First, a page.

Planes, trains and watery accidents

My 2 1/2 year old son has been undergoing toilet training for about 6 weeks now, and I have to say he’s doing a lot better than I ever expected him to. Boys are, after all, meant to be a lot slower on the uptake when it comes to the learning about when to poop and pee, and when to clench and hold.

Of course there have been accidents. One next to the sofa, one in the bedroom where he shut the door on himself and couldn’t get out, and a handful around the bathroom – normally as a result of him misjudging the volume of wee in his bladder and shooting off the potty before he’s completed the job.

Trying to shoo the dog away as I re-dress, empty, bleach and wipe is the hardest part of all.

Unfortunately my sons days at nursery do set him back sometimes. Whether it’s the excitement of finger painting or the 15 or so other kids queuing up for the potty, some days I go to collect him and am met with a bag of wet clothes and a rather nasty smelling teddy. The washing machine never had such a good work out for so few clothes. One day, when he had gotten through all 3 sets of spare clothes in his Bob the Builder backpack, I arrived to find him wafting around the room wearing nothing more than a kimono from the dressing up box. That was one of those occasions when you wish you had a camera to hand.

As with many things in life, thinking about doing something is often worse than actually doing the deed. The very idea of replacing nappies with pants on a leaking child is one such time. I found the only way to really stay one step of the game in the beginning was to spend every 4th minute asking him if he needed to go, and then ferrying him backwards and forwards to the potty, armed with 16 books and a thermos of tea (for me). It was monotonous and repetitive, but it did the trick. After a while, and probably because he got so damn sick of being asked, he started to tell  me when he needed to go. Or rather he’d screech “Poo Mummy” as he scurried towards me, with one hand behind his back clutching his bottom.

Seeing that I would drop everything and leap to attention when he needed to go, he quickly realised that the whole process could be manipulated into something of a game. I’d run to get him to the bathroom, peel off the layers, sit him down and then he’d laugh. “No Poo Mummy”. Hmmmmm. That one soon wears very thin, particularly when you’re in the shower, eating your breakfast or halfway up a mountain..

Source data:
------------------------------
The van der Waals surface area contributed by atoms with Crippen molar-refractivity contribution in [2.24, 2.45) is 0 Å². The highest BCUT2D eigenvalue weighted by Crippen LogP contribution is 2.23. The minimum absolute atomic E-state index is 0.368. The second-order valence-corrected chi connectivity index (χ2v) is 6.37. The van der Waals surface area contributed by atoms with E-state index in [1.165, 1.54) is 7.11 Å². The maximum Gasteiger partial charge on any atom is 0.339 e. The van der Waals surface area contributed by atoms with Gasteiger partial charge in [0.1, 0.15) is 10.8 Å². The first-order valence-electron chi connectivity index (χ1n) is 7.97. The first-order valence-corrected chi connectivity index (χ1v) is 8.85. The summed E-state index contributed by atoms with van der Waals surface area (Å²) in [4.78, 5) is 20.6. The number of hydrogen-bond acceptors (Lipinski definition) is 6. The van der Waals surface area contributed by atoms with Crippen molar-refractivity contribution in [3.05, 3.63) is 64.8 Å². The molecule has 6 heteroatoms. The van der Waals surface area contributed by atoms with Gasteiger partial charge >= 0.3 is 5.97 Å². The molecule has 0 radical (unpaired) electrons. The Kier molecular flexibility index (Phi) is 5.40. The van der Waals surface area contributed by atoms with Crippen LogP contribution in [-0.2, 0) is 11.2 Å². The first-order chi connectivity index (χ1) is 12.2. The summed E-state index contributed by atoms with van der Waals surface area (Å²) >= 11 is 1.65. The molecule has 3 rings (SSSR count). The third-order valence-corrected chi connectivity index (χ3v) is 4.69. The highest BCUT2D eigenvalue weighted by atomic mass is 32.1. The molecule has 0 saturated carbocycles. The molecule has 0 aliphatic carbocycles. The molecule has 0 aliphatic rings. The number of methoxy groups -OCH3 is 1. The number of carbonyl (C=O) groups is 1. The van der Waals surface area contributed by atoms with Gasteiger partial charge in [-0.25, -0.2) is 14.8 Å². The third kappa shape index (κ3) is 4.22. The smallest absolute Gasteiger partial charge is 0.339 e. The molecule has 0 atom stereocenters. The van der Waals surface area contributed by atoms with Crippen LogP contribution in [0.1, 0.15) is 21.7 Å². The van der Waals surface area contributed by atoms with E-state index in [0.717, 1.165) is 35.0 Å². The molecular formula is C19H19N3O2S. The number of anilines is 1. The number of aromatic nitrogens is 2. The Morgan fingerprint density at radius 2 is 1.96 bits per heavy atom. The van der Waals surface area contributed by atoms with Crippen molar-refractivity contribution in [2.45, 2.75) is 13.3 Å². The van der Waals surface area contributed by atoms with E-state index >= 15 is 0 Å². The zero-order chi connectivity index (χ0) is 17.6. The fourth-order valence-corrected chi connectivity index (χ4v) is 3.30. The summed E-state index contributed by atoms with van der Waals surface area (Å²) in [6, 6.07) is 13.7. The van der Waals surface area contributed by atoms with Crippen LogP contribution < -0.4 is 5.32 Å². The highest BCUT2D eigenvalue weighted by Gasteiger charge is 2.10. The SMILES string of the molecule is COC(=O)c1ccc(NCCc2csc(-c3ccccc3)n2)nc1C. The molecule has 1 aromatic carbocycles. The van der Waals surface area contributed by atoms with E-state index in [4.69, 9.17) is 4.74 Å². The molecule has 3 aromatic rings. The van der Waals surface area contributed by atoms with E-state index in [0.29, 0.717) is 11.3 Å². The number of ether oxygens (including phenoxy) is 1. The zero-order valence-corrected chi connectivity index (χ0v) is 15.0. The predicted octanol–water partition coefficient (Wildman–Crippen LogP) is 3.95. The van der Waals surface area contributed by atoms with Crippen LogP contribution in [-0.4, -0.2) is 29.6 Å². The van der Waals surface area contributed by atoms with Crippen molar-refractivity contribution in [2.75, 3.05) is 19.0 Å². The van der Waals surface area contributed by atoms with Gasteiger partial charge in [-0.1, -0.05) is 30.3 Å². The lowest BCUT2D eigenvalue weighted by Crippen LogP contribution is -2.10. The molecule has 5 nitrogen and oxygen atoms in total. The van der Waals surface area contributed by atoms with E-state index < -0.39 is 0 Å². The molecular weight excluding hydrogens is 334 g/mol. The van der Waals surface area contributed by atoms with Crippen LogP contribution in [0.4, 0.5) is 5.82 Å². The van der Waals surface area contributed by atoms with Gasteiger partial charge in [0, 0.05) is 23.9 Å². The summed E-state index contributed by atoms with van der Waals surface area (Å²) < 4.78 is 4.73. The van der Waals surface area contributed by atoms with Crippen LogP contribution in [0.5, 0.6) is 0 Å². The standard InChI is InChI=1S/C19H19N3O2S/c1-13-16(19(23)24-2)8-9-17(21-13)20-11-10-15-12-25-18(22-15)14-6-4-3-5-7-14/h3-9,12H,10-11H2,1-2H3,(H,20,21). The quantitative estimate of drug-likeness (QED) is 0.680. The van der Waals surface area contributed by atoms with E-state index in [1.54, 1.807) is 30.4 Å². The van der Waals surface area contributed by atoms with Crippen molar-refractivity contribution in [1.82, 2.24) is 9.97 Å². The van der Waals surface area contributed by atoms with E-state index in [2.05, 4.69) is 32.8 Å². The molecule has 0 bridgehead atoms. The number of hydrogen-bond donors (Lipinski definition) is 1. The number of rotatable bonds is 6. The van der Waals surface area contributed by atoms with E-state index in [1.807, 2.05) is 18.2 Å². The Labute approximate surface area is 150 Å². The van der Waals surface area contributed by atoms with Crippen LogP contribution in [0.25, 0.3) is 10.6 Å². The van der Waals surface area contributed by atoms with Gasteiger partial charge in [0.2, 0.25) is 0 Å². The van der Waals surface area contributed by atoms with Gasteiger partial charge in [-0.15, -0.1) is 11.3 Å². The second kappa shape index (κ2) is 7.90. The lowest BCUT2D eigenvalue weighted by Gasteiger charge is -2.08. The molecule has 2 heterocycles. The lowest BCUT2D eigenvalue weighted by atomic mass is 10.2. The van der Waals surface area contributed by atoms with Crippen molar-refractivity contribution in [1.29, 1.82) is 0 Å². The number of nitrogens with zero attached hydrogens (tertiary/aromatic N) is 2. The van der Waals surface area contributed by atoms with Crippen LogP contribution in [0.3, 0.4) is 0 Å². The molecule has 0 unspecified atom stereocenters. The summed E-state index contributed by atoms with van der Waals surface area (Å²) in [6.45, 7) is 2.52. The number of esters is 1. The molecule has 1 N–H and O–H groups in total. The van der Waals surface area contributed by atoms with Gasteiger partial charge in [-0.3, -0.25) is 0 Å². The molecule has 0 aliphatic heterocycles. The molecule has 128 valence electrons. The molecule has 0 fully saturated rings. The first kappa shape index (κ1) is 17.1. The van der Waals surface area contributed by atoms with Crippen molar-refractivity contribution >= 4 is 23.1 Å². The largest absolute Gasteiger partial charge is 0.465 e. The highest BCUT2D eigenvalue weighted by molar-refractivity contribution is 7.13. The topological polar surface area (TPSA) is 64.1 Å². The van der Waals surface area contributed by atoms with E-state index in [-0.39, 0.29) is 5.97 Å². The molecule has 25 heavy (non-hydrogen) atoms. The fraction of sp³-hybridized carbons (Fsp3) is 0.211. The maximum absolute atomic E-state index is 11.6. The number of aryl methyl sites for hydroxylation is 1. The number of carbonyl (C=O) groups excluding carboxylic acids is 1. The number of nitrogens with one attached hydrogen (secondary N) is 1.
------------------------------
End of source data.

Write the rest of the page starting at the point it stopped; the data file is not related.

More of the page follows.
A Blue Mountain to be exact. Let me explain.

We’ve just got back from spending a week in Sydney. A week in Sydney in the rain. Who knew it would be so cold, or so wet at this time of year. Everyone but us apparently. Typically, the weather forecast for the week changed upon our arrival. It went from sun and a spot of cloud every day, to rain with a touch of rain every day.

Damp weather aside, holidaying with children is always a test – a test of a parent’s patience, stamina and will to live. Air travel in particular can be stressful at the best of times (something I wrote about before),  but throw in a couple of kids and several tonnes of ‘can’t get by without you’ luggage and you can find yourself half way to a nervous breakdown at 30,000 feet.

It’s always hard to know how your children will react to leaving the ground in a vacuum packed can. My son wasn’t amused. At all. Watching the aeroplanes through the terminal window – great fun. Walking down the air-slip onto the plane – not so fun. Sitting in his seat for take off – simply not going to happen.

So what does he call out in a desperate bid for freedom? “Poo Mummy”.

Yes, just what all the passengers around us wanted to hear. I’m sure some actually recoiled and held their nose in fear. So, with the fasten seat belt sign lit up and the plane doors already closed, he was whisked up the aisle to the toilet with potty in hand. Did he need to go? Of course he didn’t, but it would have been a pretty brave parent to take the risk.